The three principles are simple enough: provide transparency of
what data is collected and how it's used, give consumers the
ability to choose with whom to share data and why, and make sure
the data is secure.
"This is our basis for what we might do on the policy front
going forward," said Michael Green, spokesman for the AAA National
Office. "A lot of consumers are worried that their car is spying on
them," he said, noting car tracking technologies have lots of
potential benefits and are "not something people should necessarily
be scared about."
The organization pointed to benefits such as enhanced emergency
response, auto problem diagnosis and traffic management.
However, he added, car manufacturers are collecting a lot more data
than they actually have a purpose for currently. And, if the
tech-laden cars from Ford, GM, Kia, Audi and others on display
at the Consumer Electronics Show in Las Vegas last week are any
indication, they're going to be collecting and storing a whole lot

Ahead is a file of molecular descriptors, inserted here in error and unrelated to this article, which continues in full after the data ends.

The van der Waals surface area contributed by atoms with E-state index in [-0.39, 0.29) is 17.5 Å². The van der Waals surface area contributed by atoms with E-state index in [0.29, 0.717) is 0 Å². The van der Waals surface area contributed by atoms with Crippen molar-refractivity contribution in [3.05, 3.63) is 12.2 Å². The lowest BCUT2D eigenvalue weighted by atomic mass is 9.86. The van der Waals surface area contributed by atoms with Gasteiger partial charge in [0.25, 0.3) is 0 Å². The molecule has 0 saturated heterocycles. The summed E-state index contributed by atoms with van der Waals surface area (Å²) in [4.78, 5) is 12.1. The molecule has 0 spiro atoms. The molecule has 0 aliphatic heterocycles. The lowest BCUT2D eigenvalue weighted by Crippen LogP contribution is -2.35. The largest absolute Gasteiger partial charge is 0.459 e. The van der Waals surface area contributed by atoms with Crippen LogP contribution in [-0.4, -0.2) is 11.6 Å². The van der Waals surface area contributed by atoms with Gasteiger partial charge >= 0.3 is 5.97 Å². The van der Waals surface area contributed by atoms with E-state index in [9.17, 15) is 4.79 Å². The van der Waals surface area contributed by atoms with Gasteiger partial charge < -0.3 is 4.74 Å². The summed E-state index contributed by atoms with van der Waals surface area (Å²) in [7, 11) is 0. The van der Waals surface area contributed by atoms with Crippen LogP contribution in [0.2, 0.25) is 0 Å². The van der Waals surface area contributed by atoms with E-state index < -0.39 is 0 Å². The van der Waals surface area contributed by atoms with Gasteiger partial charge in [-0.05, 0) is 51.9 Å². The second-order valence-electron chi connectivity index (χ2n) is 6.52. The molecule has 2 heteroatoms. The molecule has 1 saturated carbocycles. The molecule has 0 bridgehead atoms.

A September 2013 AAA study found 68% of those surveyed were
concerned about privacy and security of car data, and 79% believed
consumers should always be allowed to choose whether their auto
data is shared and with whom.
"More and more cars are going to have connected features," said
Mr. Green. "We are recommending that consumers should be aware of
this." Although he said automakers require car buyers to sign
agreements approving data collection, he added, "Most consumers
aren't aware of what they're signing. They're very excited about
driving a car."
Driver privacy bill
Several Senators co-sponsored a bi-partisan Driver Data Privacy
bill introduced Tuesday by US Senators John Hoeven, R-N.D. and Amy
Klobuchar, D-Minn. The bill would give drivers ownership of data
collected by Event Data Recorders in vehicles, "to ensure that
government and other entities respect the Fourth Amendment rights
of Americans," according to a statement about the bill from Sen.
The auto data privacy front is heating up in the new year.
Commissioned by Sen. Klobuchar's state partner, Senator Al Franken,
D-Minn., the US Government Accountability Office's
report on car data collection practices could be used to
bolster his own location-privacy bill.